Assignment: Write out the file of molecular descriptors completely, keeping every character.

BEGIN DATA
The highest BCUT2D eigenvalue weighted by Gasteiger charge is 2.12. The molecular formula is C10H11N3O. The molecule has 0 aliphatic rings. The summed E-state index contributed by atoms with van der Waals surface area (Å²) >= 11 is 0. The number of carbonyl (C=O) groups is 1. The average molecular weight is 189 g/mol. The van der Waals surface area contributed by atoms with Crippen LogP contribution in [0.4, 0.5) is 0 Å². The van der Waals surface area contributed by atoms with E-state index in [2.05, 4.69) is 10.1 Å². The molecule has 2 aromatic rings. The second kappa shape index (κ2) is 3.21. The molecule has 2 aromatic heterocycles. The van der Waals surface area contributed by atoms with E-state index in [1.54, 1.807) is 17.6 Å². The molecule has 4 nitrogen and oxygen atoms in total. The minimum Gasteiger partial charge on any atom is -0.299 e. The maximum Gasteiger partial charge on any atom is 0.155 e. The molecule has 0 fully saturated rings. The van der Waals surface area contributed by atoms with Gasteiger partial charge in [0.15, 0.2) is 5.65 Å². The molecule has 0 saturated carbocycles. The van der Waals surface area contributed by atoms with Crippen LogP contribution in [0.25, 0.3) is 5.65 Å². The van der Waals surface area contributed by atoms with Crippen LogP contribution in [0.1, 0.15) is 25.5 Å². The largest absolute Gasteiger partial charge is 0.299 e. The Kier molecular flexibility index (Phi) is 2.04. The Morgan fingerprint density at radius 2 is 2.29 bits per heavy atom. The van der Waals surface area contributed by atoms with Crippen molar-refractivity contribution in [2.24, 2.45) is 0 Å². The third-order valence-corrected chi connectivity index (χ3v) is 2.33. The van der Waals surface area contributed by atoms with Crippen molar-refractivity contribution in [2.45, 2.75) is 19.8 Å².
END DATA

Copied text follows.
The highest BCUT2D eigenvalue weighted by Gasteiger charge is 2.12. The molecular formula is C10H11N3O. The molecule has 0 aliphatic rings. The summed E-state index contributed by atoms with van der Waals surface area (Å²) >= 11 is 0. The number of carbonyl (C=O) groups is 1. The average molecular weight is 189 g/mol. The van der Waals surface area contributed by atoms with Crippen LogP contribution in [0.4, 0.5) is 0 Å². The van der Waals surface area contributed by atoms with E-state index in [2.05, 4.69) is 10.1 Å². The molecule has 2 aromatic rings. The second kappa shape index (κ2) is 3.21. The molecule has 2 aromatic heterocycles. The van der Waals surface area contributed by atoms with E-state index in [1.54, 1.807) is 17.6 Å². The molecule has 4 nitrogen and oxygen atoms in total. The minimum Gasteiger partial charge on any atom is -0.299 e. The maximum Gasteiger partial charge on any atom is 0.155 e. The molecule has 0 fully saturated rings. The van der Waals surface area contributed by atoms with Gasteiger partial charge in [0.15, 0.2) is 5.65 Å². The molecule has 0 saturated carbocycles. The van der Waals surface area contributed by atoms with Crippen LogP contribution in [0.25, 0.3) is 5.65 Å². The van der Waals surface area contributed by atoms with Crippen LogP contribution in [0.1, 0.15) is 25.5 Å². The largest absolute Gasteiger partial charge is 0.299 e. The Kier molecular flexibility index (Phi) is 2.04. The Morgan fingerprint density at radius 2 is 2.29 bits per heavy atom. The van der Waals surface area contributed by atoms with Crippen molar-refractivity contribution in [2.24, 2.45) is 0 Å². The third-order valence-corrected chi connectivity index (χ3v) is 2.33. The van der Waals surface area contributed by atoms with Crippen molar-refractivity contribution in [2.45, 2.75) is 19.8 Å².